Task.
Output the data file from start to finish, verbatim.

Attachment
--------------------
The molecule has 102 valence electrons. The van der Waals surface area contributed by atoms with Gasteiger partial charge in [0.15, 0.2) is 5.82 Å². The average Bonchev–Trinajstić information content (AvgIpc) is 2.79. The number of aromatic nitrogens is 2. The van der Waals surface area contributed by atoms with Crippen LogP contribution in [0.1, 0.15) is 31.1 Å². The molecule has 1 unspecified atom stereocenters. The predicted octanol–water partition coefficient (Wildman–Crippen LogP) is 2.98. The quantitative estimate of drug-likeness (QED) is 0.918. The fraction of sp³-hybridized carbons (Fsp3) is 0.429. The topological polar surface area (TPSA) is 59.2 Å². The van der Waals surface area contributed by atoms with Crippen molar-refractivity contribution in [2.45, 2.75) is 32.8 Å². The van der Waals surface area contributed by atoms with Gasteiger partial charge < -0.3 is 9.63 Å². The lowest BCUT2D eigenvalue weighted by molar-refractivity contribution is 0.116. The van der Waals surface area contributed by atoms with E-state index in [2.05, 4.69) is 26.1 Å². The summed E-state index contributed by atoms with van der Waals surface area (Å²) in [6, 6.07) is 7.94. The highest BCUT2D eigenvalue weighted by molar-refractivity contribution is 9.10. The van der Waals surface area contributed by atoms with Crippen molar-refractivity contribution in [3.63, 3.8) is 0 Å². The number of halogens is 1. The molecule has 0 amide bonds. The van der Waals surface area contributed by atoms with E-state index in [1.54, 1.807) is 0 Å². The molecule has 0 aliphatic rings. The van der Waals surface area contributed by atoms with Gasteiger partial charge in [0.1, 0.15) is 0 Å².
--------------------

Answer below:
The molecule has 102 valence electrons. The van der Waals surface area contributed by atoms with Gasteiger partial charge in [0.15, 0.2) is 5.82 Å². The average Bonchev–Trinajstić information content (AvgIpc) is 2.79. The number of aromatic nitrogens is 2. The van der Waals surface area contributed by atoms with Crippen LogP contribution in [0.1, 0.15) is 31.1 Å². The molecule has 1 unspecified atom stereocenters. The predicted octanol–water partition coefficient (Wildman–Crippen LogP) is 2.98. The quantitative estimate of drug-likeness (QED) is 0.918. The fraction of sp³-hybridized carbons (Fsp3) is 0.429. The topological polar surface area (TPSA) is 59.2 Å². The van der Waals surface area contributed by atoms with Crippen molar-refractivity contribution in [2.45, 2.75) is 32.8 Å². The van der Waals surface area contributed by atoms with Gasteiger partial charge < -0.3 is 9.63 Å². The lowest BCUT2D eigenvalue weighted by molar-refractivity contribution is 0.116. The van der Waals surface area contributed by atoms with E-state index in [2.05, 4.69) is 26.1 Å². The summed E-state index contributed by atoms with van der Waals surface area (Å²) in [6, 6.07) is 7.94. The highest BCUT2D eigenvalue weighted by molar-refractivity contribution is 9.10. The van der Waals surface area contributed by atoms with Crippen molar-refractivity contribution in [3.63, 3.8) is 0 Å². The number of halogens is 1. The molecule has 0 amide bonds. The van der Waals surface area contributed by atoms with E-state index in [1.54, 1.807) is 0 Å². The molecule has 0 aliphatic rings. The van der Waals surface area contributed by atoms with Gasteiger partial charge in [0.1, 0.15) is 0 Å².